I viewed the conference as an exciting opportunity to meet and hear those who truly are the movers and shakers in the garment industry in Bangladesh, and if not Bangladesh based, are from the even more powerful institutions that seek to shape a positive future for Bangladesh in this most crucial area. How to do this?
In my view the brands do exercise a positive role in pressuring the factories to improve safety and workplace conditions to meet ILO and national statutory standards. Prior to Bangladesh coming under international scrutiny the brands have had the assurance of being able to move their orders to a lower cost countries such as Bangladesh, when there has been less blowback from disgruntled factory owners who bristle at accepting what the brands offer to pay. The factory mangers act have acted reasonably in their self-interest by trying to maximize their profit, even if off the backs of their employees when the brands routinely reject their pleas for higher payment. The workers of course, when they seek to assert their self interest in asking for more, even when it means having the factory live up to its statutory requirements, routinely expect to be suppressed, if not punished for seeking to speak up and are stuck as the dubious beneficiaries of continued work at factories opting to continue in business rather than pulling up stakes from their leased equipment to move themselves to neighboring countries with less commitment to providing fair workplace condition. The bottom line is that the country of Bangladesh and its factory owners benefit from brands moving their orders to its factories. It could be argued that the workers too benefit from the fact that they at least have jobs which they would not, had the brands continued to send their orders to factories in other countries. This downward spiral might well continue as brands seek ever-lower paying countries to which to move their orders. Beyond South East Asia, it seems feasible that they could move orders to Africa and elsewhere where wages are low, governments are cooperative and factory owners are present or are quick to arrive. But geography argues for that work remaining in South East Asia where all the competing countries border the water over which all of this merchandise is shipped by freighter. Thus it could be argued, that Bangladesh is indeed the last stop for the bargain hunting brands.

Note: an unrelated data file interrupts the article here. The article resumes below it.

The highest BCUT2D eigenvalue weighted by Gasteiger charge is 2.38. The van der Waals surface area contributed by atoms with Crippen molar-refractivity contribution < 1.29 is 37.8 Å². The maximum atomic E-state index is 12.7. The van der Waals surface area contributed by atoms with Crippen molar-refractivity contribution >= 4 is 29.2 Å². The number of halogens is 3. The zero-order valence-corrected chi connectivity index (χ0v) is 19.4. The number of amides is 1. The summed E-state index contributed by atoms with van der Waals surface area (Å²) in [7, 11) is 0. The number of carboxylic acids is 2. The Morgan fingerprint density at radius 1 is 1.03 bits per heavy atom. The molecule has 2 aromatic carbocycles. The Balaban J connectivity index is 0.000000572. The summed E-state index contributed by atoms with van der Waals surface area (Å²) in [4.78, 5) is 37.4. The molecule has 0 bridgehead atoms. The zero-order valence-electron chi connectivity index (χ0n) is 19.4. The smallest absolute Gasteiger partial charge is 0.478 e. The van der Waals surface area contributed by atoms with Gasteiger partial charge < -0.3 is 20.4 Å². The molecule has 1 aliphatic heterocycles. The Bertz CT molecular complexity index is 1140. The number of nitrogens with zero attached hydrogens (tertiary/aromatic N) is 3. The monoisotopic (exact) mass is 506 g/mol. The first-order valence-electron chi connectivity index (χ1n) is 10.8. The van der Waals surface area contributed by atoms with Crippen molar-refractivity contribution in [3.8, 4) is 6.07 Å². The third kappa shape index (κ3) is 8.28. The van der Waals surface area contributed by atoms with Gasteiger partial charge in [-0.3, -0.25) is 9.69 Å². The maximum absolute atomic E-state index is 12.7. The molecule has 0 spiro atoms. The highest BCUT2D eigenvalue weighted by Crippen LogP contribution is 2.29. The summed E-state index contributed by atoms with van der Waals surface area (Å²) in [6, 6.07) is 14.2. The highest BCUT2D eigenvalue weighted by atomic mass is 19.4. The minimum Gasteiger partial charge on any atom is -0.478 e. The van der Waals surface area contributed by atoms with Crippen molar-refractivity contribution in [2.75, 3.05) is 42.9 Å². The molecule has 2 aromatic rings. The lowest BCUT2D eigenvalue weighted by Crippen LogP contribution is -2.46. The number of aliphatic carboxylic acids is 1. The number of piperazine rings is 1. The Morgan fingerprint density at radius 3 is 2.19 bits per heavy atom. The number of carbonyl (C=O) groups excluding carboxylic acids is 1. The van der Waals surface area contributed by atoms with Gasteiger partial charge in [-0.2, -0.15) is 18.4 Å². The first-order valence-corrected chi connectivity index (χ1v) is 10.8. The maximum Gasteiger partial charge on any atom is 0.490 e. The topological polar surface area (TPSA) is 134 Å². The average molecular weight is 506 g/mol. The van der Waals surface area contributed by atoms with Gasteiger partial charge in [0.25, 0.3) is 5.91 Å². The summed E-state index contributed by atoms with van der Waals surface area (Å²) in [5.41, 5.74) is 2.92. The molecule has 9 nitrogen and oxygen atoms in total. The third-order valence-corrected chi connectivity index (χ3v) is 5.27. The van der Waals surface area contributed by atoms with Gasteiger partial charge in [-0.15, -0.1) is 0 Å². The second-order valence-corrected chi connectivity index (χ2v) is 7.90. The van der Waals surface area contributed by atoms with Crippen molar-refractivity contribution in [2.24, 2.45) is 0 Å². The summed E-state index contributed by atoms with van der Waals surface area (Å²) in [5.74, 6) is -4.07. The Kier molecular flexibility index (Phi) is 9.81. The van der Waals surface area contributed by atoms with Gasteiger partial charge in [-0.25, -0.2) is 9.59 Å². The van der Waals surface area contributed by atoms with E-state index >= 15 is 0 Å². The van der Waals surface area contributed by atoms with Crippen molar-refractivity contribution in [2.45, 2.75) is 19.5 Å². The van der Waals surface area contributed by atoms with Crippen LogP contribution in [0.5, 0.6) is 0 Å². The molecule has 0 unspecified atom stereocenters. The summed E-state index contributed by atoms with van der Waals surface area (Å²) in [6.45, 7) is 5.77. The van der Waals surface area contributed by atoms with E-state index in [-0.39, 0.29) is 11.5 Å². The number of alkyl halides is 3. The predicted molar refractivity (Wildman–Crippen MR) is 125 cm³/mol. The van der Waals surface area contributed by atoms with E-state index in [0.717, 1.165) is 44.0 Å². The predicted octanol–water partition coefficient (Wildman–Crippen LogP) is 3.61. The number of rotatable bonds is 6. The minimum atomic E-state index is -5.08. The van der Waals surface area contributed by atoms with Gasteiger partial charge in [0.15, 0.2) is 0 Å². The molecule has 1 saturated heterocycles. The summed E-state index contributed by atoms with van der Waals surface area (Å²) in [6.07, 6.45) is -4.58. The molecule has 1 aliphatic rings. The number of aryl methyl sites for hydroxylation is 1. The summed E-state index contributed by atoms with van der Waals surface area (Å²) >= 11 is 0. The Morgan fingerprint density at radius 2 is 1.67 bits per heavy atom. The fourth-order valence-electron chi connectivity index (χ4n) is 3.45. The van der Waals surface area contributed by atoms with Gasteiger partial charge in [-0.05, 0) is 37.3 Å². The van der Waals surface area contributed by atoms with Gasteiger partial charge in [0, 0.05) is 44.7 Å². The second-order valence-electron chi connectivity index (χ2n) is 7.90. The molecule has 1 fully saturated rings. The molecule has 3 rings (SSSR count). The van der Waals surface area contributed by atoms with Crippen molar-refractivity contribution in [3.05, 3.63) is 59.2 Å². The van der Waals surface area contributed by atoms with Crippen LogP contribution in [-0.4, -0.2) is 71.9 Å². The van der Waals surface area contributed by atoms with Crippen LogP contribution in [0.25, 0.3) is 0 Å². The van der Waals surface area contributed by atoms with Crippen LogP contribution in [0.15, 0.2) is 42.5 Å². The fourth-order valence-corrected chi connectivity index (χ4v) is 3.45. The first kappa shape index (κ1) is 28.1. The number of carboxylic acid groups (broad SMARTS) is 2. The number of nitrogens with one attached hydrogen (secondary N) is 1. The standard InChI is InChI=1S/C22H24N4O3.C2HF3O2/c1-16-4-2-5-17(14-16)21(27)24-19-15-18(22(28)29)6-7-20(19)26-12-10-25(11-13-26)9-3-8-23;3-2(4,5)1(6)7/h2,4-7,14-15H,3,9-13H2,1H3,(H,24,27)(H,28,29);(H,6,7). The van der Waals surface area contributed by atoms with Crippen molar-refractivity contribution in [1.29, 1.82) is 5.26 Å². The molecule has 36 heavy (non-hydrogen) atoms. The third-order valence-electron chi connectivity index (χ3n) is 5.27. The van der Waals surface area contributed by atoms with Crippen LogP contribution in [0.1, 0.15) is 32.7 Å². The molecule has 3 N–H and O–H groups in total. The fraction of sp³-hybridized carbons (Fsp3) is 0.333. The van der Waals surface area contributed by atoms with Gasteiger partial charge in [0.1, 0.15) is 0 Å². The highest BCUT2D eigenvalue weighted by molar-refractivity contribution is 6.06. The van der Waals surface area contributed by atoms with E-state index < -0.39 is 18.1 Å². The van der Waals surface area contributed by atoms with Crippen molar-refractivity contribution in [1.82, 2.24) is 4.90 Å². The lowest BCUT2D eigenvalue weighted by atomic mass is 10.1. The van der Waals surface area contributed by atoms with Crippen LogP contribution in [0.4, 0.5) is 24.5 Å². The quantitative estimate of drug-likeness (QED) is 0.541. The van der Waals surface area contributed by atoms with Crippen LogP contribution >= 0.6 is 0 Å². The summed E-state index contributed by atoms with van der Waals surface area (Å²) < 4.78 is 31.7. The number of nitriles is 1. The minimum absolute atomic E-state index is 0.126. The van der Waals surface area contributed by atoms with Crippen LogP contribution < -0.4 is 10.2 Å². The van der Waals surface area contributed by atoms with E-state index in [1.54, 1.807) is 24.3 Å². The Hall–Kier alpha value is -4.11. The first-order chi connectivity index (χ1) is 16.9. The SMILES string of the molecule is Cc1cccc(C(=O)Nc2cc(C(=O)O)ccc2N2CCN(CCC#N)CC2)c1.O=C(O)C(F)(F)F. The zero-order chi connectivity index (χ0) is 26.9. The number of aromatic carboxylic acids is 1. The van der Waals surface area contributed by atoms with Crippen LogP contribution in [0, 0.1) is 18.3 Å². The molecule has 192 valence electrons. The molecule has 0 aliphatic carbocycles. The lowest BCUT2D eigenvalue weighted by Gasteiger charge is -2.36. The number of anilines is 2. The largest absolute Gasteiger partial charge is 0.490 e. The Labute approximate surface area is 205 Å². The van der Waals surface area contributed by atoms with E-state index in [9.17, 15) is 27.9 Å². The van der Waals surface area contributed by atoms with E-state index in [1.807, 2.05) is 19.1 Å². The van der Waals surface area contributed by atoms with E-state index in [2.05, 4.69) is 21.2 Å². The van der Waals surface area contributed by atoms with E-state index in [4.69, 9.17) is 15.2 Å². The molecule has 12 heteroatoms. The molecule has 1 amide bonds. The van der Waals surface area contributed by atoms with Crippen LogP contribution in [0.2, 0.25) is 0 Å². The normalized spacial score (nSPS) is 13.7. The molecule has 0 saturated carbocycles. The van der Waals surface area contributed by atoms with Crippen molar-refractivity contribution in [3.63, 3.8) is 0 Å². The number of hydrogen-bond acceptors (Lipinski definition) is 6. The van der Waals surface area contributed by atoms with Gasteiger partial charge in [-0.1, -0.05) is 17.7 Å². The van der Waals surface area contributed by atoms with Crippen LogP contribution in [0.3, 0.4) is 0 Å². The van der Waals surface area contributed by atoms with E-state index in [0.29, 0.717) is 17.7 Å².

My position is clear, as I noted at the seminar. Workers have a reasonable expectation in seeking to work under conditions the world has in effect promulgated in the ILO conventions particularly the Fundamental Eight to protect against forced and child labor, to assurance of work in an equitable and non discriminatory workplace and to be free to exercise their right to organize and to bargain collectively. Factory owners have a right to maximize their profits but not by exploiting their workers or violating local protective laws. Brands have a right to achieve the highest profit in contracting garment production to local factories, but they too have a moral obligation, or good business sense to assure that the garments they sell are made under reasonable fair labor standards such as delineated by the ILO conventions. Regardless of whether their hired monitors announce their violation of laws or norms or code declarations, it is their responsibility to assure that the factories making their garments do so under fair conditions free of worker exploitation.